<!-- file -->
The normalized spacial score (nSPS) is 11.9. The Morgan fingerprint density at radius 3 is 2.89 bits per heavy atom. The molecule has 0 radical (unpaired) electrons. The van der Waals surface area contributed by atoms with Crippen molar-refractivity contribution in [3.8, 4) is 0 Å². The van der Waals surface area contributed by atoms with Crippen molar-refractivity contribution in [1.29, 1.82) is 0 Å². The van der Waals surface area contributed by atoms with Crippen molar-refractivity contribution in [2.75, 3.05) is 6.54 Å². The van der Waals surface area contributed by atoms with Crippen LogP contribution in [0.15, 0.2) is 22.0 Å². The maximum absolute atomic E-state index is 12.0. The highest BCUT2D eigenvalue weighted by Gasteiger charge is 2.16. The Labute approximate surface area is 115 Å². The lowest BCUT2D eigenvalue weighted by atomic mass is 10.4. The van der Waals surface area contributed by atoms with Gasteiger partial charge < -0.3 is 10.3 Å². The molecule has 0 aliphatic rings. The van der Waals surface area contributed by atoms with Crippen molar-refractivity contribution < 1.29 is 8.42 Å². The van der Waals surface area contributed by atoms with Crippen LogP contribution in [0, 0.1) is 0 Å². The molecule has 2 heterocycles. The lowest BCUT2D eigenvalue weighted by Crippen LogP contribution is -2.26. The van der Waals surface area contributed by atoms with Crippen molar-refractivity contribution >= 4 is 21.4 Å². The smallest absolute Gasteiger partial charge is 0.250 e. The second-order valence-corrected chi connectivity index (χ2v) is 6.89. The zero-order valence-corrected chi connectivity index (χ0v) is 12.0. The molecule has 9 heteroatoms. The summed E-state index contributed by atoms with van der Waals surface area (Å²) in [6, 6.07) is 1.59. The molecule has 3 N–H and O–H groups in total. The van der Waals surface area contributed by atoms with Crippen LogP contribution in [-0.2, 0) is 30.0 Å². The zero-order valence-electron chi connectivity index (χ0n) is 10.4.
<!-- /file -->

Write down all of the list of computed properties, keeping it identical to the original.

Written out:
The normalized spacial score (nSPS) is 11.9. The Morgan fingerprint density at radius 3 is 2.89 bits per heavy atom. The molecule has 0 radical (unpaired) electrons. The van der Waals surface area contributed by atoms with Crippen molar-refractivity contribution in [3.8, 4) is 0 Å². The van der Waals surface area contributed by atoms with Crippen molar-refractivity contribution in [1.29, 1.82) is 0 Å². The van der Waals surface area contributed by atoms with Crippen molar-refractivity contribution in [2.75, 3.05) is 6.54 Å². The van der Waals surface area contributed by atoms with Crippen LogP contribution in [0.15, 0.2) is 22.0 Å². The maximum absolute atomic E-state index is 12.0. The highest BCUT2D eigenvalue weighted by Gasteiger charge is 2.16. The Labute approximate surface area is 115 Å². The lowest BCUT2D eigenvalue weighted by atomic mass is 10.4. The van der Waals surface area contributed by atoms with Gasteiger partial charge < -0.3 is 10.3 Å². The molecule has 0 aliphatic rings. The van der Waals surface area contributed by atoms with Crippen molar-refractivity contribution < 1.29 is 8.42 Å². The van der Waals surface area contributed by atoms with Crippen LogP contribution in [0, 0.1) is 0 Å². The molecule has 2 heterocycles. The lowest BCUT2D eigenvalue weighted by Crippen LogP contribution is -2.26. The van der Waals surface area contributed by atoms with Crippen molar-refractivity contribution >= 4 is 21.4 Å². The smallest absolute Gasteiger partial charge is 0.250 e. The second-order valence-corrected chi connectivity index (χ2v) is 6.89. The zero-order valence-corrected chi connectivity index (χ0v) is 12.0. The molecule has 9 heteroatoms. The summed E-state index contributed by atoms with van der Waals surface area (Å²) in [6, 6.07) is 1.59. The molecule has 3 N–H and O–H groups in total. The van der Waals surface area contributed by atoms with Crippen LogP contribution in [-0.2, 0) is 30.0 Å². The zero-order valence-electron chi connectivity index (χ0n) is 10.4.